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Doctors removed 100 pieces of metal from a man’s stomach

A 52-year-old French man with psychosis who repeatedly ate sharp objects had to have masses of metal removed from his stomach after it began puncturing the organ.  

The man, whose case was published in the journal BMJ Case Reports, had spent years swallowing metal tools because of his psychiatric disorder.

Eventually the pieces joined together inside his body, forming clumps called bezoars, which can be formed anywhere in the digestive tract, including the stomach.

The man went to the emergency room five times in five years because he was vomiting blood and experiencing intense pain as a result of the bezoars in his stomach.

He has undergone five operations during which nails, screws, knives, nuts, a screwdriver head, spoon handles, pebbles, a washer, iron wire and coins were removed from his abdomen.

Doctors had to remove masses such as the one pictured five times in five years

A 52-year-old man with psychosis repeatedly swallowed sharp objects (pictured left) which then had to be removed from his stomach (pictured right)

Pictured is the patient's abdomen. An arrow on the left is pointing to a sharp object the man had swallowed

Pictured is the patient’s abdomen. An arrow on the left is pointing to a sharp object the man had swallowed

WHAT IS PSYCHOSIS? 

Psychosis is a mental disorder that causes patients to lose touch with reality.

It renders people incapable of determining what is real and what is fake.

Doctors prescribe some medications as well as therapy to patients who display symptoms of psychosis.

Antipsychotic drugs can be taken in the form of pills, shots or liquids.

Patients who have psychosis who are thought to be capable of harming themselves or others are frequently hospitalized.

Cognitive behavioral therapy helps some patients recognize when they are likely to be affected by their psychosis.

Additionally, a form of treatment called supportive psychotherapy helps people who live with the disorder function and it emphasizes healthy ways to think.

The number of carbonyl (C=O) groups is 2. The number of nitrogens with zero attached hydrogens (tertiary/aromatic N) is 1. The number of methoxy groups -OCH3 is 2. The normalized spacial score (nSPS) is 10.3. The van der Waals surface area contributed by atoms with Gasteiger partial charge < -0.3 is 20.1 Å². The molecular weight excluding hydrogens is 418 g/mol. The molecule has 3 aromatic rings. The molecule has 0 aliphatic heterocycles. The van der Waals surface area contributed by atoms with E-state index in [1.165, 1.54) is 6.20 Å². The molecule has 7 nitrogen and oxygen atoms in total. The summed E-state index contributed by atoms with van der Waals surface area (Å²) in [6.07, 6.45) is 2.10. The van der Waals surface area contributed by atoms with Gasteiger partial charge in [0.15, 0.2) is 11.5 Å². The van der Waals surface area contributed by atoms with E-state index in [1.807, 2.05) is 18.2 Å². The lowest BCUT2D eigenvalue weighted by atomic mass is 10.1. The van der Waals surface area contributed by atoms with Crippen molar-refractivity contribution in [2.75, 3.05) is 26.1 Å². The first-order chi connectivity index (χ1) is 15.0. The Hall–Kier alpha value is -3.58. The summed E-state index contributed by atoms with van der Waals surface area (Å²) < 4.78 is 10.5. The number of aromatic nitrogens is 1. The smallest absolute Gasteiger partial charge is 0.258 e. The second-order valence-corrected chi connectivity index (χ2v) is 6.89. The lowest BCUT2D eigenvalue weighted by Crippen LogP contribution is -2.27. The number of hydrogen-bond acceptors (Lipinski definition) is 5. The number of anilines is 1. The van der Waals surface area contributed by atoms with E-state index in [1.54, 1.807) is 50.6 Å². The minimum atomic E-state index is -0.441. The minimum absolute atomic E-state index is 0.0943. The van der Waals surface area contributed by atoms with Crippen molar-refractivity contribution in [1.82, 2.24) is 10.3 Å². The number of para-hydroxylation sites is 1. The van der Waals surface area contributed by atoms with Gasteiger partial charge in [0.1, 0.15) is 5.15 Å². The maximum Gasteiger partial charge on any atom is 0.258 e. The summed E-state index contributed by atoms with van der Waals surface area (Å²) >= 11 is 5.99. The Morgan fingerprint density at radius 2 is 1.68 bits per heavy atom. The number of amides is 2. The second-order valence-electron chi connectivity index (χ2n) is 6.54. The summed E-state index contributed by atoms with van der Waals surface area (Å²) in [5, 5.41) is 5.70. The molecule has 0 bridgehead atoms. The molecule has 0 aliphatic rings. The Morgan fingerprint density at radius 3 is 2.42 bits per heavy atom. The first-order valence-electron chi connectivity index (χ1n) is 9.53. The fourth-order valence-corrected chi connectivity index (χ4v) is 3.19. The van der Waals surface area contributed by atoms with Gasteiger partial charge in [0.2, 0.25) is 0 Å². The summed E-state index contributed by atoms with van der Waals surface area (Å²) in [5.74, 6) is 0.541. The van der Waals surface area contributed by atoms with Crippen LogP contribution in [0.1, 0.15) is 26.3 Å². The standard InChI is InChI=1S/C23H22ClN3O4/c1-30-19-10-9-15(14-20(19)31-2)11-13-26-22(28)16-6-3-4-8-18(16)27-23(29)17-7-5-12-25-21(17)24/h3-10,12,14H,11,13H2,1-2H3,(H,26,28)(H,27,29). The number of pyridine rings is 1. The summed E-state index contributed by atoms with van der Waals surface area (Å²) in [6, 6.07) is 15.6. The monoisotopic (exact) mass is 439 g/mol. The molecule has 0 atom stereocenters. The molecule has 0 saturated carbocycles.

Despite receiving psychiatric treatment, the man, from France, who had to have bezoars removed swallowed inedible objects over a number of years.

He first went to the hospital in May 2012, and showed signs of gastric outlet obstruction, which led doctors to remove a bezoar endoscopically.

Eight months later the patient was admitted to the hospital for the same reason. He was then operated on surgically, as doctors found traces of knives nails and other sharp objects in his stomach.

He visited the hospital three more times between 2013 and 2016, and was operated on each time.

Bezoars are solid masses of accumulated material that cannot be broken down in the digestive tract.

The masses are usually formed in one’s stomach, in the small or, rarely, large intestine, and both children and adults can develop them. Certain people are at a higher risk than others for developing a bezoar.

Those who have had gastric surgery, breathe with the help of a ventilator, or who have diabetes or kidney disease have higher chances of having one of the masses form in their stomach.

These coins and nails were removed from the patient, who has difficulty distinguishing between what is real and what is fake

These coins and nails were removed from the patient, who has difficulty distinguishing between what is real and what is fake

The masses that formed in the patient's stomach are called bezoars, and doctors had to remove them endoscopically and surgically

The masses that formed in the patient’s stomach are called bezoars, and doctors had to remove them endoscopically and surgically

People whose chances are higher are advised to reduce their consumption of cellulose that cannot be digested to lessen their risks.

Bezoars are common among people with developmental disabilities or psychiatric disorders, as they frequently swallow inedible objects.

The masses can cause people to lose their appetites as well as vomiting, nausea, weight loss, gastric ulcers, intestinal obstruction and intestinal bleeding. They can eventually kill tissue in the digestive tract.

While small bezoars can be dissolved using medications, large ones are often surgically removed.

Bezoars, which can consist of food as well as other objects, can induce a condition called gastroparesis, which is a result of malfunctioning or damaged stomach nerves.

Gastroparesis can cause food that you have swallowed to come back up your throat. 

Read more at DailyMail.co.uk